Version 3.0

Introduction » Overview

ROM encourages a clear separation between your application domain and the data access layer. This is more than just hiding access behind methods. Your application is not coupled to the details of data retrieval or manipulation.


  1. Your application requests data from a Repository
  2. Data is read from the Datastore using a Relation provided by an Adapter
  3. The result is returned to your application
    • It can be optionally mapped to a different representation using Mappers


  1. Your application calls a Command, either directly or through repository or its changesets, to perform a Create, Update, Delete, or a custom command type
  2. The command executes a datastore-specific operation via its relation
  3. The result is returned to your application
    • It can be optionally mapped to a different representation using Mappers


Repositories provide a powerful CRUD interface built on top of relation, mapping and command APIs. They give you a simple way for composing data provided by relations, automatically map data to struct objects or custom object types, and expose simple access to commands with support for changesets.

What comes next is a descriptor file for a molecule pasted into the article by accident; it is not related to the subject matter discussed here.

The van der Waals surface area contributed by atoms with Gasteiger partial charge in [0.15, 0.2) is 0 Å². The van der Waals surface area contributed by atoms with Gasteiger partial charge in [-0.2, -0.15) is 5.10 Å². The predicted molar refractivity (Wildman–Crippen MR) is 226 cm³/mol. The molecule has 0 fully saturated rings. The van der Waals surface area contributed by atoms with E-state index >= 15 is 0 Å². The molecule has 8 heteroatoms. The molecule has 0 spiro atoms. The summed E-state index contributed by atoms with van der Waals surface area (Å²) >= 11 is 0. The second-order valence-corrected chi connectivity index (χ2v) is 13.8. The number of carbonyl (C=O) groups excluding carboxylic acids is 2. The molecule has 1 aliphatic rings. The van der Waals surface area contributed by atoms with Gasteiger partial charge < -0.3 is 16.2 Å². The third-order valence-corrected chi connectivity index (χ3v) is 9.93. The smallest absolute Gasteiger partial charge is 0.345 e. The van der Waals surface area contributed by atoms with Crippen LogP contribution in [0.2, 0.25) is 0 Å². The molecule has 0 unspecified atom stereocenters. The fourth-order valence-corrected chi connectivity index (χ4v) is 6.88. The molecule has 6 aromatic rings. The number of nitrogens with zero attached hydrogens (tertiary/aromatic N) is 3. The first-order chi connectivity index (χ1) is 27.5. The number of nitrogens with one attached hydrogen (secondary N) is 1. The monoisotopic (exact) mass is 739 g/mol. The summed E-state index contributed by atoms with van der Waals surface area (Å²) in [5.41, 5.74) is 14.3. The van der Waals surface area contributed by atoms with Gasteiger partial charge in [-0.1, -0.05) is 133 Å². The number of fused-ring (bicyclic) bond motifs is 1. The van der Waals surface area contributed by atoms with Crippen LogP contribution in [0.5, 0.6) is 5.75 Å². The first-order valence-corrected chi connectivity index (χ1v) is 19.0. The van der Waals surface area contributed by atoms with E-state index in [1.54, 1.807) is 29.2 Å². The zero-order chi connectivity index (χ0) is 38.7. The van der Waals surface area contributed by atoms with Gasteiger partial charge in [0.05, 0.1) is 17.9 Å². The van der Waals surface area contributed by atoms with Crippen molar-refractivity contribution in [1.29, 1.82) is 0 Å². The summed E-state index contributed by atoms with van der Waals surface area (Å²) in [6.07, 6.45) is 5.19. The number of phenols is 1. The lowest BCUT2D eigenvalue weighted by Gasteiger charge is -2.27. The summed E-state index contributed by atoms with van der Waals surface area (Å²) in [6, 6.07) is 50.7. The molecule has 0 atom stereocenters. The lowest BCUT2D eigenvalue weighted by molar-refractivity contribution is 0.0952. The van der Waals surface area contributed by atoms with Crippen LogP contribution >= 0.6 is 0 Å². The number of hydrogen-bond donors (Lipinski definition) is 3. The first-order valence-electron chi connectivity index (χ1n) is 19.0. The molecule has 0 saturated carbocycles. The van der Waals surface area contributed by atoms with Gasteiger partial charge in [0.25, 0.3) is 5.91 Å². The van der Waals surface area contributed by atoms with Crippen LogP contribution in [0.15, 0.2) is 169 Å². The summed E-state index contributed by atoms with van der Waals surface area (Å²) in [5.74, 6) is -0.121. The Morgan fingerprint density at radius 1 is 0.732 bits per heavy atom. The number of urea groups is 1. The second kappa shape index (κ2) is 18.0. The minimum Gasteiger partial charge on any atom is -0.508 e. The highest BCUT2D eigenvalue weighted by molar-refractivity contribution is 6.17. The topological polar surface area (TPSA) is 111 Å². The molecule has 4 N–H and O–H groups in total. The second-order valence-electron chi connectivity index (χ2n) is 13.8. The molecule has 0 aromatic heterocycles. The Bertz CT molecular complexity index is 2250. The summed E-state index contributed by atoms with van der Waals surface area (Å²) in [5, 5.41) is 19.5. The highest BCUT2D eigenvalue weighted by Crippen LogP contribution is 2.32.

A relation is defined as a set of tuples identified by unique pairs of attributes and their values. In ROM it is an object that responds to #each which yields hashes. It is backed by a dataset object provided by the adapter.


Commands in ROM are intended to safely modify data. Commands can be used to create, update and delete. They are usually provided by the adapter, but you may define your own.


A mapper is an object that takes a relation and maps it into a different representation. Mappers are generated automatically by repositories and in typical cases you don't have to define them; however, ROM provides a DSL to define custom mappings or you can register your own mapper objects for custom, non-standard queries, or complex cross-datastore mappings.


ROM uses adapters to connect to different data sources (a database, a csv file - it doesn't matter) and exposes a native CRUD interface to its relations. Every adapter has extension points to support database-specific functionality. It provides its own relation types, extensions for built-in commands, and potentially new command types. Furthermore, an adapter can provide extra features that are needed to work with a given database type. For example, rom-sql provides Migration API.